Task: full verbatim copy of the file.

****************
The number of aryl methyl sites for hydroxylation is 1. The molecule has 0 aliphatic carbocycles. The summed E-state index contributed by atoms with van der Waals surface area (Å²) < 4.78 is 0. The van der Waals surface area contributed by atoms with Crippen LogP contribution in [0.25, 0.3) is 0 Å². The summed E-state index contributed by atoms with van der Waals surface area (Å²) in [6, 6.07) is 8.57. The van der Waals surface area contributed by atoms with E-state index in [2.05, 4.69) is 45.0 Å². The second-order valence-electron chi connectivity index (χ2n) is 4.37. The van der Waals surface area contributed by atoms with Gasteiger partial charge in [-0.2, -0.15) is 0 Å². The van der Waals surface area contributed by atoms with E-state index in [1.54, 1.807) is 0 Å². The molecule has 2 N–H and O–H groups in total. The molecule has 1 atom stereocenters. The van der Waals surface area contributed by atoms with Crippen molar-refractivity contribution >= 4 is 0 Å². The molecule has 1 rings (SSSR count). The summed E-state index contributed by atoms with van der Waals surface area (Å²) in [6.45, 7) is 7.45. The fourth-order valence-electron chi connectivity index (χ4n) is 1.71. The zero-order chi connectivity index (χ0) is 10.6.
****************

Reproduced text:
The number of aryl methyl sites for hydroxylation is 1. The molecule has 0 aliphatic carbocycles. The summed E-state index contributed by atoms with van der Waals surface area (Å²) < 4.78 is 0. The van der Waals surface area contributed by atoms with Crippen LogP contribution in [0.25, 0.3) is 0 Å². The summed E-state index contributed by atoms with van der Waals surface area (Å²) in [6, 6.07) is 8.57. The van der Waals surface area contributed by atoms with E-state index in [2.05, 4.69) is 45.0 Å². The second-order valence-electron chi connectivity index (χ2n) is 4.37. The van der Waals surface area contributed by atoms with Gasteiger partial charge in [-0.2, -0.15) is 0 Å². The van der Waals surface area contributed by atoms with E-state index in [1.54, 1.807) is 0 Å². The molecule has 2 N–H and O–H groups in total. The molecule has 1 atom stereocenters. The van der Waals surface area contributed by atoms with Crippen molar-refractivity contribution >= 4 is 0 Å². The molecule has 1 rings (SSSR count). The summed E-state index contributed by atoms with van der Waals surface area (Å²) in [6.45, 7) is 7.45. The fourth-order valence-electron chi connectivity index (χ4n) is 1.71. The zero-order chi connectivity index (χ0) is 10.6.